Julian Benz

Julian Benz, Ph.D.

Associate
Materials & Corrosion Engineering
Denver

Dr. Benz specializes in physical metallurgy, microstructural development, material characterization, and microstructure property relationships in both nonferrous and ferrous metal alloys. He received his Ph.D. in Metallurgical and Materials Engineering from Colorado School of Mines (CSM), his M.S. in Materials Science and Engineering from the Massachusetts Institute of Technology, and his Bachelor of Science in Materials Science and Engineering from Northwestern University. He has extensive experience in a variety of characterization techniques, including metallography, optical microscopy (OM), scanning electron microscopy (SEM), focused ion beam (FIB) technique, transmission electron microscopy (TEM), and 3D atom probe (3DAP). Furthermore, Dr. Benz has experience in a variety of mechanical testing techniques and testing alloys at high temperatures for energy-related applications, including creep and fatigue testing, crack growth testing in air and under controlled environments, and thermomechanical processing simulations of alloys.

Prior to joining Exponent, Dr. Benz conducted his Ph.D. work at CSM in the Advanced Steels Processing and Products Research Center (ASPPRC). His dissertation focused on the microstructural evolution of bainitic low-carbon steels for line pipe applications with small additions of microalloying elements (e.g., vanadium, niobium, and titanium). To investigate the effects of microalloying elements during processing, he performed a variety of experiments varying heat treatment schedules as well as simulated processing conditions on a Gleeble thermomechanical simulator. Detailed microstructural characterization was conducted using OM, SEM, TEM, and 3DAP, and advanced cross correlative techniques were utilized to analyze the size and chemistry of nanoscale phases within the microstructure. Microstructural evolution was also modeled in Thermo-Calc using both equilibrium and diffusional simulations, and differences were determined when comparing with experimental data. Changes in material strength were ultimately correlated to microstructural features including precipitation and dislocation recovery. During his time at CSM, Dr. Benz also contributed to characterization efforts of steels in a number of other Ph.D. projects and also helped developed detailed methods to image microstructural constituents on the order of one to two nanometers.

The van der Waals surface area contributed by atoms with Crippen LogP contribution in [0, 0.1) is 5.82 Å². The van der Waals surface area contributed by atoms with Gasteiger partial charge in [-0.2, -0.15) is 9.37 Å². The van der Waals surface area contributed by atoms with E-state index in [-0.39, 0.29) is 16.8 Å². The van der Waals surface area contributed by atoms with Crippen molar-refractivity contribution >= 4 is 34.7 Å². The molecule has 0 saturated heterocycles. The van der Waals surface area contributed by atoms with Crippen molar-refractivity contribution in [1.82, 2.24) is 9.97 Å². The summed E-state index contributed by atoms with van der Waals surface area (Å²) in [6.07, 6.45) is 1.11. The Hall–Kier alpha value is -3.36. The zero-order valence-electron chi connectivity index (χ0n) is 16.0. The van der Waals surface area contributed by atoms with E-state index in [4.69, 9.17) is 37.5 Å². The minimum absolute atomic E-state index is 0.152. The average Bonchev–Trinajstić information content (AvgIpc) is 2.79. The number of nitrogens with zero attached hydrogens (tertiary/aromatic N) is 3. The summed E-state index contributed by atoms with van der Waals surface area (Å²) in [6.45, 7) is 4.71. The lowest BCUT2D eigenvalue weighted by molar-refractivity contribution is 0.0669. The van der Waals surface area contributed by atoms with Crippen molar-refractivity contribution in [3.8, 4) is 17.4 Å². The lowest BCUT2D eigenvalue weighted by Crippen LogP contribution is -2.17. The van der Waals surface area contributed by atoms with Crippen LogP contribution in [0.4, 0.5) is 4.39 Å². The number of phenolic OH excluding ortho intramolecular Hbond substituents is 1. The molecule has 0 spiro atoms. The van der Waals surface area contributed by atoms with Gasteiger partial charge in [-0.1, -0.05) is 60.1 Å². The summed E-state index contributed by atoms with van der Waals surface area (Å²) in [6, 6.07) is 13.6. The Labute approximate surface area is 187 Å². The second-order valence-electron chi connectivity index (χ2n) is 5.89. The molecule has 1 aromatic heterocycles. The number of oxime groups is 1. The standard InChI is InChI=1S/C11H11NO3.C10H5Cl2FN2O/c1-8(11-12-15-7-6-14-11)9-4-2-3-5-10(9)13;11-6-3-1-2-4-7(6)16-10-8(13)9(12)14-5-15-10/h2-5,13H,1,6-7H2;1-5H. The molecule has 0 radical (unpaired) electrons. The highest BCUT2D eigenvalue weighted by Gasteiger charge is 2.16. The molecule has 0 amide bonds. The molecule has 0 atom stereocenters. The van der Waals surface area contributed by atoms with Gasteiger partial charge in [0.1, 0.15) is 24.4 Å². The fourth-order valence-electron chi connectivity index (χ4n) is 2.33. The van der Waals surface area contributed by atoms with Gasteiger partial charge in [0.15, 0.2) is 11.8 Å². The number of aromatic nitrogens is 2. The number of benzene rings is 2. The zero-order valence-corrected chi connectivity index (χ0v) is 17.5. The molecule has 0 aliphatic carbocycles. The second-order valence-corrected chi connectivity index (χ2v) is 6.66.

Dr. Benz also held a research staff position at Idaho National Laboratory for almost five years. His efforts focused on characterization of the mechanical and microstructural properties of nickel-based superalloys and pressure vessel steels for high-temperature applications, including nuclear and other energy-related applications. Motivation for the work was on both fundamental research and DOE-related interests in updates to the ASME boiler and pressure vessel codes. He utilized and upgraded existing creep and fatigue testing frames to determine the high-temperature material properties of a number of nickel-based alloys. Furthermore, Dr. Benz led a team in the development of two instrumented crack growth testing systems, one system capable of high-temperature testing in air only and the other with high-temperature, controlled-atmosphere capability. This work included procurement of all instrumentation, installation, development of all software/hardware controls and data acquisition systems, validation of the entire system, and utilization of completed systems for experimental needs. Finally, Dr. Benz built a custom mechanical load frame and helped develop the software for the system in order to conduct specific high-temperature experiments not achievable with commercially available systems.